Engraving published in The Graphic, 9 November 1878
TOMB OF SEVEN MAIDENS, SUKKUR, 1876 Engraving published in The Graphic, 9 November 1878
Overlooking the Indus at Sukkur lies a group of tombs datable to the first half of the seventeenth century. On the southern side of the escarpment is a suite of rooms which have been associated with seven virgin sisters (sat bhain) who vowed never to see the face of any man. The building is more correctly known as the Than Kasim Shah, after Mir Kasirn Shah Sabzwari who was regarded as having been buried there in 1608.
‘From certain points the hill is very picturesque, and forms a favourite subject for amateur sketchers’ Cousens (1929),157.
TAKING SOUNDINGS FROM A STEAMER ON THE INDUS, 1876
Engraving published in The Illustrated London News, 1 April 1876.
The Illustrated London News, when publishing this engraving, described this rather primitive method of river navigation as : ‘The Indus is navigable, indeed as far up as Attock, nearly a thousand miles from the ocean, though still eight or nine hundred miles from the source of this wonderful stream in the Himalayas of Thibet. But its channel is in most parts greatly obstructed by shifting sands, and it undergoes frequent alterations of the bed and rapid variations of the currents, which make it needful to observe the greatest care with the steamboats of very light draught now employed on its broad waters. A passenger by one of these vessels will often hear the cry “Charr Fo-oo-t!” “Four feet!” This is the monotonous exclamation of the man with the sounding rod, in the bow of a river steamer which has gone aground, and has stuck fast. It is an accident that happens, perhaps, two or three times a day in the dry season, when little water is in the channel, and it occasionally causes a delay of several hours.’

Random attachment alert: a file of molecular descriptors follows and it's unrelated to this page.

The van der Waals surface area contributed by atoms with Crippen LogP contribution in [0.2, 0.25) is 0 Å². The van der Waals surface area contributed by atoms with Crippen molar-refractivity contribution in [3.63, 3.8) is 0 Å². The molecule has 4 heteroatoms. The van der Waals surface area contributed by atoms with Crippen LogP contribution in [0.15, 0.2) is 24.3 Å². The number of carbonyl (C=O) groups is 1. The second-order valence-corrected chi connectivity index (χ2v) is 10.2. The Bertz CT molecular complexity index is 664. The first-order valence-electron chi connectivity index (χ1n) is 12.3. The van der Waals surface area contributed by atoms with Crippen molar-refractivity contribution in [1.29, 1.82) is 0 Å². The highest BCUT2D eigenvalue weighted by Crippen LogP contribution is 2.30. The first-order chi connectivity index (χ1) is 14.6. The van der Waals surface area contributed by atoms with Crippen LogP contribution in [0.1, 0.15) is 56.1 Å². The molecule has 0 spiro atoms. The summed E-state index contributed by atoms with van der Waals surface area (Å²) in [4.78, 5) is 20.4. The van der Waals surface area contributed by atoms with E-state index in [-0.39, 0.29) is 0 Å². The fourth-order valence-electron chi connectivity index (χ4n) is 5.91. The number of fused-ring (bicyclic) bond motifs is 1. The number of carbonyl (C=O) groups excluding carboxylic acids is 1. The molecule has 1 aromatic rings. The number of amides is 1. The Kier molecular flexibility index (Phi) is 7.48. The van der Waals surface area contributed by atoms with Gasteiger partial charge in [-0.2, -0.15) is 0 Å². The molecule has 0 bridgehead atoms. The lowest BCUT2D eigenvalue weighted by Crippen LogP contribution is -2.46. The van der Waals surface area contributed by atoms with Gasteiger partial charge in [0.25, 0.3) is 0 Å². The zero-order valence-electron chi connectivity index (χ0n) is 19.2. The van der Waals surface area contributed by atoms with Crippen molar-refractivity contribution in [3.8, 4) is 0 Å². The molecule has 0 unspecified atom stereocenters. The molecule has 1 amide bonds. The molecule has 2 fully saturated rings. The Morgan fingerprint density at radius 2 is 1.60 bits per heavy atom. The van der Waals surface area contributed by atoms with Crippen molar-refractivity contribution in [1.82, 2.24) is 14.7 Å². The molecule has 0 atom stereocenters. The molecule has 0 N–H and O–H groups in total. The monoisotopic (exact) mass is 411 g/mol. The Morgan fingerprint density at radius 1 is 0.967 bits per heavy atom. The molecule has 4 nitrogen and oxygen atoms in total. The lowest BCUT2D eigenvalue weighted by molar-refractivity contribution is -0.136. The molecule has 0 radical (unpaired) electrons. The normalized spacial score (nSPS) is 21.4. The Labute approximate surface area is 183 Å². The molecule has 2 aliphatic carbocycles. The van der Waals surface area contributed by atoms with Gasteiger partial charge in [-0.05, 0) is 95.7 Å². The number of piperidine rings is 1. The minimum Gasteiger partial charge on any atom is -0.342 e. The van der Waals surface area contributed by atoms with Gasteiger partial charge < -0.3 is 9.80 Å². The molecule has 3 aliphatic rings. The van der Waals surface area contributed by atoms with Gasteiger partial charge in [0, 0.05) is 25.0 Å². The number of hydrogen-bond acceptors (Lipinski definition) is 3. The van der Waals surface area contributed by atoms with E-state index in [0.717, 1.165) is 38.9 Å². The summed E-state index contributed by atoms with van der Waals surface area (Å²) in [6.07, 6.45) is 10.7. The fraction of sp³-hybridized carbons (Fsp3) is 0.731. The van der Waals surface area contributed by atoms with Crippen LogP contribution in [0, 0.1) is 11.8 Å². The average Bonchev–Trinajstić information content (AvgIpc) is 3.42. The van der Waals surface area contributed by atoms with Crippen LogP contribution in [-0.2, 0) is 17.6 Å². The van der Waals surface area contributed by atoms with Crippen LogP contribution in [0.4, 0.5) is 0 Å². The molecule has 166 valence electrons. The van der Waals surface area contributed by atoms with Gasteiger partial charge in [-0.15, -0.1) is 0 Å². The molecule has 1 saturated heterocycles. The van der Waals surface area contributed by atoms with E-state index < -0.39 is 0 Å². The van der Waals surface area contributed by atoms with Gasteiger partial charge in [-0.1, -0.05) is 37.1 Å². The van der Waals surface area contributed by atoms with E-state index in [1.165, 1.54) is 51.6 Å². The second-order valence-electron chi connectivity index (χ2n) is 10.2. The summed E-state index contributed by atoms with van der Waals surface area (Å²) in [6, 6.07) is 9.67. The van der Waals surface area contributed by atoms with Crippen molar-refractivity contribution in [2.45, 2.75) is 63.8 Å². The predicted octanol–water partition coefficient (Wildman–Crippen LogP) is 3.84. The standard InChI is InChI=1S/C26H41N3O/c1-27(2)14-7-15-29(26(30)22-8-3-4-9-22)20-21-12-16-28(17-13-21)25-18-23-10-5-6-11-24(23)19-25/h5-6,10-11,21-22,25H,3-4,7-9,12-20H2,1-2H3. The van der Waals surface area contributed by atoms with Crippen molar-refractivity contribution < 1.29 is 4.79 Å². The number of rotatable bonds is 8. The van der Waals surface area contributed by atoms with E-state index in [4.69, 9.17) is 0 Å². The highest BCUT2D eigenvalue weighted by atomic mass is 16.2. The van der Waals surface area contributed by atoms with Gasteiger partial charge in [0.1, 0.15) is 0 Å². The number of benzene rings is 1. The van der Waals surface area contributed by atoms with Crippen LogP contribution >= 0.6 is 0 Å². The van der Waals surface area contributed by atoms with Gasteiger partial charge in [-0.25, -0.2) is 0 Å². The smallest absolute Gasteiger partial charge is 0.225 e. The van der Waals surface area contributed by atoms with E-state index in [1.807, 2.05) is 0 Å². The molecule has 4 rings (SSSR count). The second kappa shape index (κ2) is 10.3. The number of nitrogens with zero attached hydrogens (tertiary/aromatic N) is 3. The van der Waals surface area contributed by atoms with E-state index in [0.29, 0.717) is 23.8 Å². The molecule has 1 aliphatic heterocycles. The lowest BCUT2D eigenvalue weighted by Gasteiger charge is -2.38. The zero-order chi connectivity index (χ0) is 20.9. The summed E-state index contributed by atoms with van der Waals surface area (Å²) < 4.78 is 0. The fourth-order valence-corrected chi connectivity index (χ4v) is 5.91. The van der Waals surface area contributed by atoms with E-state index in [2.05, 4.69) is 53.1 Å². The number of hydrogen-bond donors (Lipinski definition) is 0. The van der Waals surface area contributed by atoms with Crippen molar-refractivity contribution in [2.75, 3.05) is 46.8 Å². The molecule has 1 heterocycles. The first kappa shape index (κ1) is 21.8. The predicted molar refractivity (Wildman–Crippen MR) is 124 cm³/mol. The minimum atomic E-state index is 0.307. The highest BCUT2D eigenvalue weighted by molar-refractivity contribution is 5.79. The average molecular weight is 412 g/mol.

WAZIRIS CROSSING THE INDUS, 1864 Engraving published in The Illustrated London News, 13 February 1864.
PALA FISHERMEN ON THE INDUS, 1876 Engraving published in The Illustrated London News, 19 February 1876.
‘The method adopted by the Muhanos, or fishermen of Sind, in catching the “pala” is novel and peculiar. Provided with a large earthen vessel having a wide aperture, known as a a coati, together with a kind of dagger knife, and a forked pole, 15 feet or so in length, with a net attached to it, and a checkstring from the net to his girdle, the fisherman places his stomach on the aperture of the coati, in such a way as to prevent any water getting inside, and paddles out into the stream. Here he thrusts his net into the water, and by means of the checkstring is at once made aware of the capture of a fish, which always swims against the current. The net is then drawn up, the “pala” killed with the knife and consigned to the coati, and so he continues to float down the stream’, (Hughes (1876), 270).
THE LANDING OF SIR WILLIAM MANSFIELD AT SUKKUR, c.1865
Engraving published in The Illustrated London News, c. 1865.
Of particular interest in this engraving i s the paddle-steamer from which Sir William Mansfield alighted.
The first steamer was put into commission on the Indus in 1835. By 1847 the flotilla had increased to ten vessels and forty-three barges. With the opening of the Indus Valley Railway, the volume of traffic on the river diminished until it was no longer economically viable for the Indus Flotilla Company to operate. ‘Its headquarters were at Kotri where the company had workshops for repairs. Upto 1862 the government worked the flotilla, but it being no longer necessary to have a naval force, the government of India ordered that it should be broken up, and five of its steamers, with flats and barges, were made over to the Sindh railway.’ (Ross (1883), 41.)
Another abortive attempt was made to launch another steamship company – the Oriental Inland Steam Navigation Company – in 1862 but this too foundered as it was discovered that the strength of the Indus stream was too great.